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Abstract:Classical model reduction techniques project the governing equations onto a linear subspace of the original state space. More recent data-driven techniques use neural networks to enable nonlinear projections. Whilst those often enable stronger compression, they may have redundant parameters and lead to suboptimal latent dimensionality. To overcome these, we propose a multistep algorithm that induces sparsity in the encoder-decoder networks for effective reduction in the number of parameters and additional compression of the latent space. This algorithm starts with sparsely initialized a network and training it using linearized Bregman iterations. These iterations have been very successful in computer vision and compressed sensing tasks, but have not yet been used for reduced-order modelling. After the training, we further compress the latent space dimensionality by using a form of proper orthogonal decomposition. Last, we use a bias propagation technique to change the induced sparsity into an effective reduction of parameters. We apply this algorithm to three representative PDE models: 1D diffusion, 1D advection, and 2D reaction-diffusion. Compared to conventional training methods like Adam, the proposed method achieves similar accuracy with 30% less parameters and a significantly smaller latent space.

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Abstract:Digital twins require computationally-efficient reduced-order models (ROMs) that can accurately describe complex dynamics of physical assets. However, constructing ROMs from noisy high-dimensional data is challenging. In this work, we propose a data-driven, non-intrusive method that utilizes stochastic variational deep kernel learning (SVDKL) to discover low-dimensional latent spaces from data and a recurrent version of SVDKL for representing and predicting the evolution of latent dynamics. The proposed method is demonstrated with two challenging examples -- a double pendulum and a reaction-diffusion system. Results show that our framework is capable of (i) denoising and reconstructing measurements, (ii) learning compact representations of system states, (iii) predicting system evolution in low-dimensional latent spaces, and (iv) quantifying modeling uncertainties.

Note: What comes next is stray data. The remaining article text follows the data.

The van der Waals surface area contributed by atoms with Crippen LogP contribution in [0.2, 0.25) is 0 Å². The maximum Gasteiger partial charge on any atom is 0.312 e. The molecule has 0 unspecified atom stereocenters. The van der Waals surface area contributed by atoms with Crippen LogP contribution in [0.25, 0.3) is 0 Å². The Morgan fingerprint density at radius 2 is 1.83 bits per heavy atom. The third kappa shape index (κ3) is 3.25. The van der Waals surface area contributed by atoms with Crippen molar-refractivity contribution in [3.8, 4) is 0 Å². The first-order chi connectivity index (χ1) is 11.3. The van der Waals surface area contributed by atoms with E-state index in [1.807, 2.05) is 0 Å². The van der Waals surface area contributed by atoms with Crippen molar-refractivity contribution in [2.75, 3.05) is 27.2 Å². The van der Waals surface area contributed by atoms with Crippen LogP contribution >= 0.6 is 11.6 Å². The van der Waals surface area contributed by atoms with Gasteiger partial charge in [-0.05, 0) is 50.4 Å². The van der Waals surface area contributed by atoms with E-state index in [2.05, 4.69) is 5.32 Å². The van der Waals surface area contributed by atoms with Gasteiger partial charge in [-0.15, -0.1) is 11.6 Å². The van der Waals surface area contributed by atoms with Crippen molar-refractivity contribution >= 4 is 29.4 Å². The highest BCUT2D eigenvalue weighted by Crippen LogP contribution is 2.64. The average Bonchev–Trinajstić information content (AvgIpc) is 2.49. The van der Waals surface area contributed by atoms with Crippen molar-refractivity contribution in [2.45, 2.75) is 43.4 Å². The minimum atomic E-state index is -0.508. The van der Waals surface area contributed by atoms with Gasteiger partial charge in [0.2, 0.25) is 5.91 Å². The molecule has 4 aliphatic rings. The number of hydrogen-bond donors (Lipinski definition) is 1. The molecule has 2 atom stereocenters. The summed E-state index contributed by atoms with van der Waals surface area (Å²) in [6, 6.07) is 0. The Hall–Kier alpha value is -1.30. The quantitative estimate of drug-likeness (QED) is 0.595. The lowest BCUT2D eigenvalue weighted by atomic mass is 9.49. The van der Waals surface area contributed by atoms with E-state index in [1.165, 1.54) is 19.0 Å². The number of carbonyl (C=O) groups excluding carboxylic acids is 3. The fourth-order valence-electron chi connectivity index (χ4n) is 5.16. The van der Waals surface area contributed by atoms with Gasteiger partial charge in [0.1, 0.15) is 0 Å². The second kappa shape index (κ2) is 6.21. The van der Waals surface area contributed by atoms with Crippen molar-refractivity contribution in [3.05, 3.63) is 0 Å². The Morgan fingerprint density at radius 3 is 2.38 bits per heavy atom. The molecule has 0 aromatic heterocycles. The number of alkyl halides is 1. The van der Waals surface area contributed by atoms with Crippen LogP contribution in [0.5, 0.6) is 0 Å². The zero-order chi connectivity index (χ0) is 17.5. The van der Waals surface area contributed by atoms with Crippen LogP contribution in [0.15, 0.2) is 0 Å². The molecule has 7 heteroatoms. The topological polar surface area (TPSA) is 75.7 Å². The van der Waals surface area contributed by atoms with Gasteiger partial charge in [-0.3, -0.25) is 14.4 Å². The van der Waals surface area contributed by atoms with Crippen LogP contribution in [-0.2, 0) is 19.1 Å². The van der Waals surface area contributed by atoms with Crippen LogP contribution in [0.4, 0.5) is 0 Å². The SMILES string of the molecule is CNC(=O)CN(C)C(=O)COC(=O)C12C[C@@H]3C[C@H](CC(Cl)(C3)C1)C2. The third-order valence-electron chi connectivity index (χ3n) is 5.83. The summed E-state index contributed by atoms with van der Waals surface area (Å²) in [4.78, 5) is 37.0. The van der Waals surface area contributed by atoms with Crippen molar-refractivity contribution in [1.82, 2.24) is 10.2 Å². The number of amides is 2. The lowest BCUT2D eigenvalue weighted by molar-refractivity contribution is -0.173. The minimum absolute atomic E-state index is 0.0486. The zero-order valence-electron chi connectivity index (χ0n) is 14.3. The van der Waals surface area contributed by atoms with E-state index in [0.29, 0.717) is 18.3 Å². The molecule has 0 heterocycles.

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Abstract:One of the pivotal tasks in scientific machine learning is to represent underlying dynamical systems from time series data. Many methods for such dynamics learning explicitly require the derivatives of state data, which are not directly available and can be approximated conventionally by finite differences. However, the discrete approximations of time derivatives may result in a poor estimation when state data are scarce and/or corrupted by noise, thus compromising the predictiveness of the learned dynamical models. To overcome this technical hurdle, we propose a new method that learns nonlinear dynamics through a Bayesian inference of characterizing model parameters. This method leverages a Gaussian process representation of states, and constructs a likelihood function using the correlation between state data and their derivatives, yet prevents explicit evaluations of time derivatives. Through a Bayesian scheme, a probabilistic estimate of the model parameters is given by the posterior distribution, and thus a quantification is facilitated for uncertainties from noisy state data and the learning process. Specifically, we will discuss the applicability of the proposed method to two typical scenarios for dynamical systems: parameter identification and estimation with an affine structure of the system, and nonlinear parametric approximation without prior knowledge.